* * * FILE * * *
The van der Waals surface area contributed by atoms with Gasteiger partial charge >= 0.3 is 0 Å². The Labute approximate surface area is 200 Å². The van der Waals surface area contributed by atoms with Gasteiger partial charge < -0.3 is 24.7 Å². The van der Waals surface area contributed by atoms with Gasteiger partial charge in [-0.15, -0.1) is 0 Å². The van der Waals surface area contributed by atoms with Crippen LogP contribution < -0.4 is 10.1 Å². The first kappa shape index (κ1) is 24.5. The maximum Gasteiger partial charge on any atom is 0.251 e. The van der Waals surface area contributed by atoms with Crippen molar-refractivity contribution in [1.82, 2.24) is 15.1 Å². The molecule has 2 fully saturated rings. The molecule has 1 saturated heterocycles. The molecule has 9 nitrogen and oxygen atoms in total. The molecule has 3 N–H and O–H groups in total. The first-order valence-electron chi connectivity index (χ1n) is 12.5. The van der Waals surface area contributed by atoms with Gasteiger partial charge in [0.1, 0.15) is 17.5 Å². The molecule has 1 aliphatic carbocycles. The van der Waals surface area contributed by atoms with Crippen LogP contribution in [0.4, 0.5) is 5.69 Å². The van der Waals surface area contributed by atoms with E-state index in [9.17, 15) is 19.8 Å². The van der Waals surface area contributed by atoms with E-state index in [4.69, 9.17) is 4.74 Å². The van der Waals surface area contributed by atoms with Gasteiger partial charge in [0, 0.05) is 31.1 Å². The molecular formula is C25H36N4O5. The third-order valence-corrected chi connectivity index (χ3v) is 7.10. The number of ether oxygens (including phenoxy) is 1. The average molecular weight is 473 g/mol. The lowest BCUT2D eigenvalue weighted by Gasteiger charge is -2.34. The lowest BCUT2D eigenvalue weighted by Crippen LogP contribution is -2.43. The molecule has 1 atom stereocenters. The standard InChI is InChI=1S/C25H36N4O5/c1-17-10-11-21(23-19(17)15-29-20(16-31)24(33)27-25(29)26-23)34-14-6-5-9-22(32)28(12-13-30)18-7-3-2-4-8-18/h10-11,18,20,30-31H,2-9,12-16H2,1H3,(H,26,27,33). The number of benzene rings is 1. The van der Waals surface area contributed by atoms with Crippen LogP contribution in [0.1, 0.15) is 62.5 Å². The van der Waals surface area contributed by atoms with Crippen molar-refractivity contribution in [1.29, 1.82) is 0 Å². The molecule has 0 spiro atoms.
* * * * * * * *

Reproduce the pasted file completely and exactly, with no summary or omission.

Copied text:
The van der Waals surface area contributed by atoms with Gasteiger partial charge >= 0.3 is 0 Å². The Labute approximate surface area is 200 Å². The van der Waals surface area contributed by atoms with Gasteiger partial charge < -0.3 is 24.7 Å². The van der Waals surface area contributed by atoms with Gasteiger partial charge in [-0.15, -0.1) is 0 Å². The van der Waals surface area contributed by atoms with Crippen LogP contribution < -0.4 is 10.1 Å². The first kappa shape index (κ1) is 24.5. The maximum Gasteiger partial charge on any atom is 0.251 e. The van der Waals surface area contributed by atoms with Crippen molar-refractivity contribution in [1.82, 2.24) is 15.1 Å². The molecule has 2 fully saturated rings. The molecule has 1 saturated heterocycles. The molecule has 9 nitrogen and oxygen atoms in total. The molecule has 3 N–H and O–H groups in total. The first-order valence-electron chi connectivity index (χ1n) is 12.5. The van der Waals surface area contributed by atoms with Gasteiger partial charge in [0.1, 0.15) is 17.5 Å². The molecule has 1 aliphatic carbocycles. The van der Waals surface area contributed by atoms with Crippen LogP contribution in [0.4, 0.5) is 5.69 Å². The van der Waals surface area contributed by atoms with E-state index in [9.17, 15) is 19.8 Å². The van der Waals surface area contributed by atoms with E-state index in [4.69, 9.17) is 4.74 Å². The van der Waals surface area contributed by atoms with Gasteiger partial charge in [0, 0.05) is 31.1 Å². The molecular formula is C25H36N4O5. The third-order valence-corrected chi connectivity index (χ3v) is 7.10. The number of ether oxygens (including phenoxy) is 1. The average molecular weight is 473 g/mol. The lowest BCUT2D eigenvalue weighted by Gasteiger charge is -2.34. The lowest BCUT2D eigenvalue weighted by Crippen LogP contribution is -2.43. The molecule has 1 atom stereocenters. The standard InChI is InChI=1S/C25H36N4O5/c1-17-10-11-21(23-19(17)15-29-20(16-31)24(33)27-25(29)26-23)34-14-6-5-9-22(32)28(12-13-30)18-7-3-2-4-8-18/h10-11,18,20,30-31H,2-9,12-16H2,1H3,(H,26,27,33). The number of benzene rings is 1. The van der Waals surface area contributed by atoms with Crippen LogP contribution in [0.1, 0.15) is 62.5 Å². The van der Waals surface area contributed by atoms with Crippen molar-refractivity contribution in [1.29, 1.82) is 0 Å². The molecule has 0 spiro atoms.